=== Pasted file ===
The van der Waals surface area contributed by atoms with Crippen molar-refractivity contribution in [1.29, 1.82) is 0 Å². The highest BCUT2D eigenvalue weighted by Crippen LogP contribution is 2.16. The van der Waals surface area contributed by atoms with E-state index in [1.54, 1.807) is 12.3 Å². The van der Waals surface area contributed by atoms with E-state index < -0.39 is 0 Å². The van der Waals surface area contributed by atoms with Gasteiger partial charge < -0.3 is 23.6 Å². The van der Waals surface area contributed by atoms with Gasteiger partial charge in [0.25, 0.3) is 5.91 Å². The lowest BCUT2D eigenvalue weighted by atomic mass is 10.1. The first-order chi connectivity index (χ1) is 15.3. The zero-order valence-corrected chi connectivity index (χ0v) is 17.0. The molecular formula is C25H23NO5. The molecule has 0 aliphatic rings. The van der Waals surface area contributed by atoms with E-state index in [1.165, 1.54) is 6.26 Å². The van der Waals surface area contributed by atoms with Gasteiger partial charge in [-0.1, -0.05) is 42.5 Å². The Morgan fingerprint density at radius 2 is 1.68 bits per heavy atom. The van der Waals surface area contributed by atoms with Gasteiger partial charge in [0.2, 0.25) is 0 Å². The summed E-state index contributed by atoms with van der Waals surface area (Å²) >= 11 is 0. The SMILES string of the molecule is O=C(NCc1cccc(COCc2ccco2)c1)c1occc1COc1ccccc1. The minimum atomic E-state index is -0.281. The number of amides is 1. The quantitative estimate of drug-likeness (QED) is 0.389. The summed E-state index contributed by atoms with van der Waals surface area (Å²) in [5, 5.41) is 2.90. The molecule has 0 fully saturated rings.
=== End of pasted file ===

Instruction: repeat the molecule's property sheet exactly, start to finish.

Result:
The van der Waals surface area contributed by atoms with Crippen molar-refractivity contribution in [1.29, 1.82) is 0 Å². The highest BCUT2D eigenvalue weighted by Crippen LogP contribution is 2.16. The van der Waals surface area contributed by atoms with E-state index in [1.54, 1.807) is 12.3 Å². The van der Waals surface area contributed by atoms with E-state index < -0.39 is 0 Å². The van der Waals surface area contributed by atoms with Gasteiger partial charge < -0.3 is 23.6 Å². The van der Waals surface area contributed by atoms with Gasteiger partial charge in [0.25, 0.3) is 5.91 Å². The lowest BCUT2D eigenvalue weighted by atomic mass is 10.1. The first-order chi connectivity index (χ1) is 15.3. The zero-order valence-corrected chi connectivity index (χ0v) is 17.0. The molecular formula is C25H23NO5. The molecule has 0 aliphatic rings. The van der Waals surface area contributed by atoms with E-state index in [1.165, 1.54) is 6.26 Å². The van der Waals surface area contributed by atoms with Gasteiger partial charge in [-0.1, -0.05) is 42.5 Å². The Morgan fingerprint density at radius 2 is 1.68 bits per heavy atom. The van der Waals surface area contributed by atoms with Gasteiger partial charge in [0.2, 0.25) is 0 Å². The summed E-state index contributed by atoms with van der Waals surface area (Å²) >= 11 is 0. The SMILES string of the molecule is O=C(NCc1cccc(COCc2ccco2)c1)c1occc1COc1ccccc1. The minimum atomic E-state index is -0.281. The number of amides is 1. The quantitative estimate of drug-likeness (QED) is 0.389. The summed E-state index contributed by atoms with van der Waals surface area (Å²) in [5, 5.41) is 2.90. The molecule has 0 fully saturated rings.